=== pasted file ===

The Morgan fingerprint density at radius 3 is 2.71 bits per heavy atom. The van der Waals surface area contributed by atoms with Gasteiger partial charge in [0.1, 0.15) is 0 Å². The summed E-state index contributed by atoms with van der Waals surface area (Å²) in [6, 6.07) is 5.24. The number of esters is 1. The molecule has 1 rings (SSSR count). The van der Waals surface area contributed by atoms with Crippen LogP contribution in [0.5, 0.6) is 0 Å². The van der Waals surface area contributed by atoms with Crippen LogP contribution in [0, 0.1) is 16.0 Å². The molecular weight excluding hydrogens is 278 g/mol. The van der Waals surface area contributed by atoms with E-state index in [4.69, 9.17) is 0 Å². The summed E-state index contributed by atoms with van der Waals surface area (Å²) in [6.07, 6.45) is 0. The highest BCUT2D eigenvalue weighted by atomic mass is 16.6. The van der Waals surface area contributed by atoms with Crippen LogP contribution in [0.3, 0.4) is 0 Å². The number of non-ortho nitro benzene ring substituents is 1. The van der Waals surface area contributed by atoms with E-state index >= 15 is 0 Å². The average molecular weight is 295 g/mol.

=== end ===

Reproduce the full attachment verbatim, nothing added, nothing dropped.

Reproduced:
The Morgan fingerprint density at radius 3 is 2.71 bits per heavy atom. The van der Waals surface area contributed by atoms with Gasteiger partial charge in [0.1, 0.15) is 0 Å². The summed E-state index contributed by atoms with van der Waals surface area (Å²) in [6, 6.07) is 5.24. The number of esters is 1. The molecule has 1 rings (SSSR count). The van der Waals surface area contributed by atoms with Crippen LogP contribution in [0.5, 0.6) is 0 Å². The van der Waals surface area contributed by atoms with Crippen LogP contribution in [0, 0.1) is 16.0 Å². The molecular weight excluding hydrogens is 278 g/mol. The van der Waals surface area contributed by atoms with E-state index in [4.69, 9.17) is 0 Å². The summed E-state index contributed by atoms with van der Waals surface area (Å²) in [6.07, 6.45) is 0. The highest BCUT2D eigenvalue weighted by atomic mass is 16.6. The van der Waals surface area contributed by atoms with Crippen LogP contribution in [0.3, 0.4) is 0 Å². The number of non-ortho nitro benzene ring substituents is 1. The van der Waals surface area contributed by atoms with E-state index >= 15 is 0 Å². The average molecular weight is 295 g/mol.